Composites Raise Questions For A380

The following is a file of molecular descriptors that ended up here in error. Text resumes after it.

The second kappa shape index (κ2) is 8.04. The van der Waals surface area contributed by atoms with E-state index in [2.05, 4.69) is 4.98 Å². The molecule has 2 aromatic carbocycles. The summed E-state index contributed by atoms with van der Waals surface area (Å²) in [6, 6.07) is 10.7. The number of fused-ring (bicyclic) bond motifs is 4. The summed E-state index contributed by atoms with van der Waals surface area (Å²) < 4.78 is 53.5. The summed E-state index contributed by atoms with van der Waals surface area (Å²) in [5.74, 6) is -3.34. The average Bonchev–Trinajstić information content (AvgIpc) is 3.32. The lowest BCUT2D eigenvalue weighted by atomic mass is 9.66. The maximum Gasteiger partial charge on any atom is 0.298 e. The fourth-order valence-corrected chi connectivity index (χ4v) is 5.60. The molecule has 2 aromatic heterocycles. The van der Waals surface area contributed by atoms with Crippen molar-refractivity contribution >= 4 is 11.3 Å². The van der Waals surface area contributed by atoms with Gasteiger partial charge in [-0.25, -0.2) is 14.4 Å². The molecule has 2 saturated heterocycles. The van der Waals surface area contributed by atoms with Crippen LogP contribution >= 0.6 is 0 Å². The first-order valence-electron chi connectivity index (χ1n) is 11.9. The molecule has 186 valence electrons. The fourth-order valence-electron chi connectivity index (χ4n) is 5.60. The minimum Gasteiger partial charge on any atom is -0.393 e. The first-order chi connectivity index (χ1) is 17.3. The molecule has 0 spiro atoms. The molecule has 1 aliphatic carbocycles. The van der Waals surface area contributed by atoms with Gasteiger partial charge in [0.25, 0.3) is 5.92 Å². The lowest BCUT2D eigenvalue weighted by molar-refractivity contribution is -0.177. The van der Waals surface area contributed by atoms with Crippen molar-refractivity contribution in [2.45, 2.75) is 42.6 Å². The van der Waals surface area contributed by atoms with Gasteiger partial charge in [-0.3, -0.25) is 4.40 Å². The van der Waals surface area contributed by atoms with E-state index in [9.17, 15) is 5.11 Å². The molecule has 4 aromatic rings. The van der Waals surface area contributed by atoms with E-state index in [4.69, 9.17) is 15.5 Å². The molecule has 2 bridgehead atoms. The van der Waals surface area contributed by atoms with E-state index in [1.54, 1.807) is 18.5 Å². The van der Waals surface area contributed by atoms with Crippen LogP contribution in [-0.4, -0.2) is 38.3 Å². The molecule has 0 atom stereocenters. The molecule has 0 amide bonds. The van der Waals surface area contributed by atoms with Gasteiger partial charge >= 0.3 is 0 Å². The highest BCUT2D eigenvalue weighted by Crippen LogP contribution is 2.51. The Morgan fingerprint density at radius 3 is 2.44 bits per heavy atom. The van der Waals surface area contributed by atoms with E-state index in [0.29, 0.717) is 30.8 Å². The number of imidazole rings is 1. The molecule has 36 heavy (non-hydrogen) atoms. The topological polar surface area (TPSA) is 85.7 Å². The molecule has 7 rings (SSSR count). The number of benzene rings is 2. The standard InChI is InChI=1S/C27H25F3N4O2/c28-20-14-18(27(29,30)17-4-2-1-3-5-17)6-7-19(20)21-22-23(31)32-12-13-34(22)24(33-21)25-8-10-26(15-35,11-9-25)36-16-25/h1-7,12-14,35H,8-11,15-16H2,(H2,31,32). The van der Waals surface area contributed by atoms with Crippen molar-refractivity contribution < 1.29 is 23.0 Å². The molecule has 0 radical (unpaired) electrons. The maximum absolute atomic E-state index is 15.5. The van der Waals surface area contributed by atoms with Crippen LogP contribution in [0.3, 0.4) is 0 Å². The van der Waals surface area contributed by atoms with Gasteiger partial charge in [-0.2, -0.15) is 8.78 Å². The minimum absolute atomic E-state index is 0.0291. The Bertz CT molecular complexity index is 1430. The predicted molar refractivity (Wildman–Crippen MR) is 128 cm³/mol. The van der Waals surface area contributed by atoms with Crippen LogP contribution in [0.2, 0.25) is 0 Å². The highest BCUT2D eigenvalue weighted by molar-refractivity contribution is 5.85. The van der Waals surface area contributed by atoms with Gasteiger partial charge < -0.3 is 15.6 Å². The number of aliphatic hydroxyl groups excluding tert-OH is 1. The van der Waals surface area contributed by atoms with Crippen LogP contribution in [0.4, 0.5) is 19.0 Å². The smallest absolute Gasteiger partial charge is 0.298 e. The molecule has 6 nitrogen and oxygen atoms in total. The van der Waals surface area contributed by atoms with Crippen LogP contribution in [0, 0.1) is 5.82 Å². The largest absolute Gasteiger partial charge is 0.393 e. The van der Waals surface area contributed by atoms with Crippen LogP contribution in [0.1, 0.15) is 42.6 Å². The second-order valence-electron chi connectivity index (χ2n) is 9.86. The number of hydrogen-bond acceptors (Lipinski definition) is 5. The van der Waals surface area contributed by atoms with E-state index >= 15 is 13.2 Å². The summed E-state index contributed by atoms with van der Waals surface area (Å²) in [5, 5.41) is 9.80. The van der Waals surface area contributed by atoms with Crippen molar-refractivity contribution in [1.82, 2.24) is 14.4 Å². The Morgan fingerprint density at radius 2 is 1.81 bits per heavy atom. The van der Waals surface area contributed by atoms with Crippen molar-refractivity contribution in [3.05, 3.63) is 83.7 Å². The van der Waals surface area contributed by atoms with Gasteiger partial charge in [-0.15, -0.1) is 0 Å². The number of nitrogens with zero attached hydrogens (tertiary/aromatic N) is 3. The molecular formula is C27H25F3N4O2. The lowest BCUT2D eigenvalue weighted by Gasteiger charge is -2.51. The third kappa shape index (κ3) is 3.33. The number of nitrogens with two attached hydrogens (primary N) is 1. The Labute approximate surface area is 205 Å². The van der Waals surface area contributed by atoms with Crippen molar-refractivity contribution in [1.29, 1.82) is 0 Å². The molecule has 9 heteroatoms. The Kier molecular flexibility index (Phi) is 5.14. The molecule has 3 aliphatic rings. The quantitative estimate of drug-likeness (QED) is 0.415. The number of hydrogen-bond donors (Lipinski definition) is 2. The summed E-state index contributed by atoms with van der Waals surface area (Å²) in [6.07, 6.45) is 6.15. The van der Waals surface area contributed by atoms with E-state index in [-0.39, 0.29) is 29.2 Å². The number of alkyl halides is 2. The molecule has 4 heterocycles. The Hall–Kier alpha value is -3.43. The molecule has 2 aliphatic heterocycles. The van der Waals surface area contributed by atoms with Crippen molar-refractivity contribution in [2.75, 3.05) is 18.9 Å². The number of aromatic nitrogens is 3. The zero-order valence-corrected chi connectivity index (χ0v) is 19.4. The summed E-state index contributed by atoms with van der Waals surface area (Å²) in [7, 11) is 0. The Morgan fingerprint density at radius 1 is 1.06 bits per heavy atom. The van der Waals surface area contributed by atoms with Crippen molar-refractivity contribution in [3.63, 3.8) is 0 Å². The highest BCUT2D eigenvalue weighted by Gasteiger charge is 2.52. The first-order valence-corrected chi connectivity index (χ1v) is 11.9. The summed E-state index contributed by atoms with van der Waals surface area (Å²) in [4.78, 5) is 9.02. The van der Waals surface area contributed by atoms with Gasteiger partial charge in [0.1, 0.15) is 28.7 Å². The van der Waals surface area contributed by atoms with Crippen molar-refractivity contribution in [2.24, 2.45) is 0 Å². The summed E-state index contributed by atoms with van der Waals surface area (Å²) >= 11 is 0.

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One-quarter of the huge new Airbus A380 will be built from various composites and advanced materials -- 22 percent carbon-fiber-reinforced plastic, and 3 percent "glare," a glass fiber-aluminum laminate, which is being used for the first time on a civil airliner. These materials, and the expectations that their use will increase (Boeing's 787 will be built almost entirely of composites) and that more very large airliners will be built, has raised questions at the Air Line Pilots Association (ALPA). "We're concerned about the capability of operators to conduct non-destructive testing (NDT) of these materials," said Dave Hayes, of ALPA's A380 Project Team. "If you hit them with a catering truck, which happens all the time in the real world, what have you damaged?" Hayes said ALPA is interested in what NDT methods are going to be assigned to the operator, and which are relegated to the manufacturer, and under what rules. "These are questions we're going to be asking other manufacturers who intend to use composite materials in their airplanes. Some of these materials are fairly exotic and require using sophisticated imaging techniques for NDT." Hayes said that regarding American Airlines Flight 587 -- the A300 that crashed in Belle Harbor, N.Y., in November 2001 -- "some aviation safety experts think that the airplane might have been weakened by a previous, documented encounter with severe turbulence."